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Transformed GS Museum to emerge by spring 2020
Crisis of sagging ceilings provided opportunity
Georgia Southern Museum Director Brent Tharp demonstrates that Baby Yoda has nothing on Baby Mosasaur as he gives an update about the status of the museum's renovation. - photo by By SCOTT BRYANT/staff

When the Georgia Southern University Museum reopens in 2020, its iconic mosasaur will be viewed in new ways in the completely revamped Hall of Natural History and rivaled by treasures on the other side of the lobby rotunda, in the new Hall of Cultural History.

There, a rare, nearly complete pre-Civil War cotton gin and a dugout canoe, made in Georgia from a huge pine log sometime between 1790 and 1830, will help to illustrate the story of life on Georgia’s coastal plain through more recent centuries.

“From 1982 when the museum opened originally, the idea was always that we would have a gallery for the cultural history of coastal plains Georgia, that this was all one story that we wanted to tell, that these ancient oceans left soils and environments that supported very specific cultural groups … and that those cultures and this environment combined to form a unique culture of South Georgia that deserves its own museum and exhibits,” said Museum Director Brent Tharp, Ph.D.

Closed to the public for more than a year and a half, the museum in the Rosenwald Building facing Sweetheart Circle has been undergoing a more-than $750,000 transformation that began with sagging ceilings. Painters helping prepare for a new annual exhibit noticed this and brought the problem to Tharp’s attention.

“Over the next couple of months we had the architects and engineers and everybody else through, and what they finally determined was that the entire ceiling on that side and on this side were the original plaster ceilings from 1939,” Tharp said. “They had a little drop ceiling from the ’70s or ’80s underneath them.”

The building experts determined that the ceilings of the museum galleries had to be replaced. To do that, everything had to be removed, including the mosasaur.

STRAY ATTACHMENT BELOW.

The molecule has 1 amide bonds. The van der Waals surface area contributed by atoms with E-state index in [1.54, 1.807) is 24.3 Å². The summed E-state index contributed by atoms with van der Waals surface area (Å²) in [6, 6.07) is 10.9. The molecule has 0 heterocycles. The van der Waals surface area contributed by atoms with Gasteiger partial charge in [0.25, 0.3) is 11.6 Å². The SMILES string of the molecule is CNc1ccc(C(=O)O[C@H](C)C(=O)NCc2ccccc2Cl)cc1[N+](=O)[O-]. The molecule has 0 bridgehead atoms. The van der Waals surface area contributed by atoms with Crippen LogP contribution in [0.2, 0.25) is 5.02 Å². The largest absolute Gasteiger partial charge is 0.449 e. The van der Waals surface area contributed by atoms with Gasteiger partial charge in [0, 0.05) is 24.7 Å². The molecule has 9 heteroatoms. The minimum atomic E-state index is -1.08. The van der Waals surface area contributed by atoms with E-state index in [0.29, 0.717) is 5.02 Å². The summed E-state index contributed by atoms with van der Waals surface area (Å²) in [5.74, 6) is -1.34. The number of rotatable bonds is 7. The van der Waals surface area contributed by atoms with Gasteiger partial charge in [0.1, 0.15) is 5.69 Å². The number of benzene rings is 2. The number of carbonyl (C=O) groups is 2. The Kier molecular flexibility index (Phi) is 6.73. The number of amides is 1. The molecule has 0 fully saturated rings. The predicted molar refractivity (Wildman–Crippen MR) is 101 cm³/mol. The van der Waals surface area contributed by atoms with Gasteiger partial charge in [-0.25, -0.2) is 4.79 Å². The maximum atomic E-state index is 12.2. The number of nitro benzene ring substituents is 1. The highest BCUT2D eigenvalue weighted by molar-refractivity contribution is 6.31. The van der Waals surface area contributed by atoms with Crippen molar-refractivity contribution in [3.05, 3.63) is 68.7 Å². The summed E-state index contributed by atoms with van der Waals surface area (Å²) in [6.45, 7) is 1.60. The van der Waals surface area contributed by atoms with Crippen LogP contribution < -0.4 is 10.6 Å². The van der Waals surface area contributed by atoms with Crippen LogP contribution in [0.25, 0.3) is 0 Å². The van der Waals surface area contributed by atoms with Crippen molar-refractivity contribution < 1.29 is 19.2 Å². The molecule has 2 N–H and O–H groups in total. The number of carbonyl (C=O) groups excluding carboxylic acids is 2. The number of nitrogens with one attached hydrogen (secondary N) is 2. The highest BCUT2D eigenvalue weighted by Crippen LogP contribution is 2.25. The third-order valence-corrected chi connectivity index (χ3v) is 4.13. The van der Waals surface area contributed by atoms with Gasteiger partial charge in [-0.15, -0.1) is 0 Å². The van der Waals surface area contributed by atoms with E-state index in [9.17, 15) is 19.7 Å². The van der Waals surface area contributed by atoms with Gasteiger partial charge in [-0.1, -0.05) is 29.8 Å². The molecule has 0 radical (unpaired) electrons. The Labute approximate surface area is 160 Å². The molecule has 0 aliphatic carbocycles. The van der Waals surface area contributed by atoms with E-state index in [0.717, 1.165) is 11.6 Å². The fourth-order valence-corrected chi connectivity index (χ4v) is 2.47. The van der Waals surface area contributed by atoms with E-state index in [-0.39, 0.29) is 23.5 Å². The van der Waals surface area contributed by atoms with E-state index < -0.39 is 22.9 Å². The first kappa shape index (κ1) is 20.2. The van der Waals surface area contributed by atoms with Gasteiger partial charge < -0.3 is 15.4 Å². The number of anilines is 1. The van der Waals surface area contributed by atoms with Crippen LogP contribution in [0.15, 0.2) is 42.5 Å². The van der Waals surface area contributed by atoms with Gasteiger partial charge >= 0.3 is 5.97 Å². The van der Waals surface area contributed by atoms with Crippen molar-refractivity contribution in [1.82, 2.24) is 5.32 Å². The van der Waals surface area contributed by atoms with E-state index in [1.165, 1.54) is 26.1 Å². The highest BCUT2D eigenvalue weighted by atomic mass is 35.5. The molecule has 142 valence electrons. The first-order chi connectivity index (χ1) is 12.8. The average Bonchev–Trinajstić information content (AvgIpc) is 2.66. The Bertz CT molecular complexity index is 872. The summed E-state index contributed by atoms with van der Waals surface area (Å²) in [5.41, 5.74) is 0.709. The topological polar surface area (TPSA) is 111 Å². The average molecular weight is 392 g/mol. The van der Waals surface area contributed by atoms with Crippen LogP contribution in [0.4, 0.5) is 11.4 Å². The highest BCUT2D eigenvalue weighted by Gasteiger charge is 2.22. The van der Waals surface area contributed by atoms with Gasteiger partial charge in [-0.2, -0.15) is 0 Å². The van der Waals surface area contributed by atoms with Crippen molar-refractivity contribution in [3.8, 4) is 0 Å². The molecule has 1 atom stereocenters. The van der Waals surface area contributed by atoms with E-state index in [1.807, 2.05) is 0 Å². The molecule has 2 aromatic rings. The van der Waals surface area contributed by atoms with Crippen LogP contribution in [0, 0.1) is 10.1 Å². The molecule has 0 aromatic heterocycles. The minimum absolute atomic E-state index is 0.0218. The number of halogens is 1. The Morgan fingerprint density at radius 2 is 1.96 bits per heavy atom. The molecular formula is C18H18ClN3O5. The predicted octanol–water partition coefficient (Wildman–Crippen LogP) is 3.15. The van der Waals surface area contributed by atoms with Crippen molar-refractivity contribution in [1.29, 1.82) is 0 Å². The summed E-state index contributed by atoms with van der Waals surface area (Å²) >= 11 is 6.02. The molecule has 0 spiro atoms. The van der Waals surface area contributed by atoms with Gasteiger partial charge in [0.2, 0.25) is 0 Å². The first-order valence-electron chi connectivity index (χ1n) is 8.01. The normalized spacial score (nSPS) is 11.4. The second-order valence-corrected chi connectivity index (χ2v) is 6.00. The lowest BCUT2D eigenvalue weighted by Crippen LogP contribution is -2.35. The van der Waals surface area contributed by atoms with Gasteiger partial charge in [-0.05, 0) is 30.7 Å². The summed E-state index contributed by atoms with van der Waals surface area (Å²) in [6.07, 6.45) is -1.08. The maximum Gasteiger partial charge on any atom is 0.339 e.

Sand overhead

Working around the exhibits to replace the ceilings was impossible, Tharp explained.  Overhead, above the plaster and laths, sat about two inches of builders’ sand, which provided sound dampening and other insulating properties when the two 1,200-square-foot rooms that are now the main galleries were built, as part of the original Rosenwald Building, in 1939.

That was the year that South Georgia Teachers College was renamed Georgia Teachers College, and the Rosenwald galleries started out as the college library.

The mosasaur – fossil skeleton of an aquatic reptile that lived about 78 million years ago when this area was in the ocean – was installed in 1986, four years after the museum opened in Rosenwald and four years before the institution around it became a university.

The mosasaur didn’t move again until 2018.


Opportunity in crisis

“We finally said to the university … if everything has to move, this is an opportunity for us,” Tharp said. “It’s an opportunity to really take a moment to completely redo our permanent galleries, update technology, update all kinds of things, and in fact sort of expand the technology.”

Multiple flat-screens placed strategically among the real and replica artifacts, and especially a panel of four screens on the back wall of the Hall of Cultural History, signal an increased use of video.

Facing the front entrance in the lobby, another screen will announce the latest of the changing exhibits, which will now be displayed in the rear gallery. Previously, the annual, changing exhibits were installed in the gallery to the left of the front entrance, now the Hall of Cultural History.

Taller than a human and also facing the front entrance, the toothy jaws of a megalodon – a giant shark species extinct for 3.6 million years – are a replica. But Tharp expects them to be a favorite set for family photos and selfies.